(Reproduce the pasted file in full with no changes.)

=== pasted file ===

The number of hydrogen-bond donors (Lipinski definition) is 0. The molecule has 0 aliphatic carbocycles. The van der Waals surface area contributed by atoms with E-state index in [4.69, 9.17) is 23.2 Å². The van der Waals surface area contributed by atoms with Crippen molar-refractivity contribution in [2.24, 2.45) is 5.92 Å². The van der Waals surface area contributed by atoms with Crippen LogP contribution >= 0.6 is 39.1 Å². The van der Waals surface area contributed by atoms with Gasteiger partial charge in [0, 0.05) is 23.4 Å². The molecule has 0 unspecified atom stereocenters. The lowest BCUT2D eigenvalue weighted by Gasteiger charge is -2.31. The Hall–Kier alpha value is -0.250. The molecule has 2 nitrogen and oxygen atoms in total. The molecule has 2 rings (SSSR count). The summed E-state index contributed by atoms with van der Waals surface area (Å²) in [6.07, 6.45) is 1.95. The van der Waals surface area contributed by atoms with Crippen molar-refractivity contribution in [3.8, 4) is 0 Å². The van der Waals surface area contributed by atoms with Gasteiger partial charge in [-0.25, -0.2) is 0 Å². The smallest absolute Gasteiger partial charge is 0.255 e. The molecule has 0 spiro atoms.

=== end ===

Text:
The number of hydrogen-bond donors (Lipinski definition) is 0. The molecule has 0 aliphatic carbocycles. The van der Waals surface area contributed by atoms with E-state index in [4.69, 9.17) is 23.2 Å². The van der Waals surface area contributed by atoms with Crippen molar-refractivity contribution in [2.24, 2.45) is 5.92 Å². The van der Waals surface area contributed by atoms with Crippen LogP contribution >= 0.6 is 39.1 Å². The van der Waals surface area contributed by atoms with Gasteiger partial charge in [0, 0.05) is 23.4 Å². The molecule has 0 unspecified atom stereocenters. The lowest BCUT2D eigenvalue weighted by Gasteiger charge is -2.31. The Hall–Kier alpha value is -0.250. The molecule has 2 nitrogen and oxygen atoms in total. The molecule has 2 rings (SSSR count). The summed E-state index contributed by atoms with van der Waals surface area (Å²) in [6.07, 6.45) is 1.95. The van der Waals surface area contributed by atoms with Crippen molar-refractivity contribution in [3.8, 4) is 0 Å². The van der Waals surface area contributed by atoms with Gasteiger partial charge in [-0.25, -0.2) is 0 Å². The smallest absolute Gasteiger partial charge is 0.255 e. The molecule has 0 spiro atoms.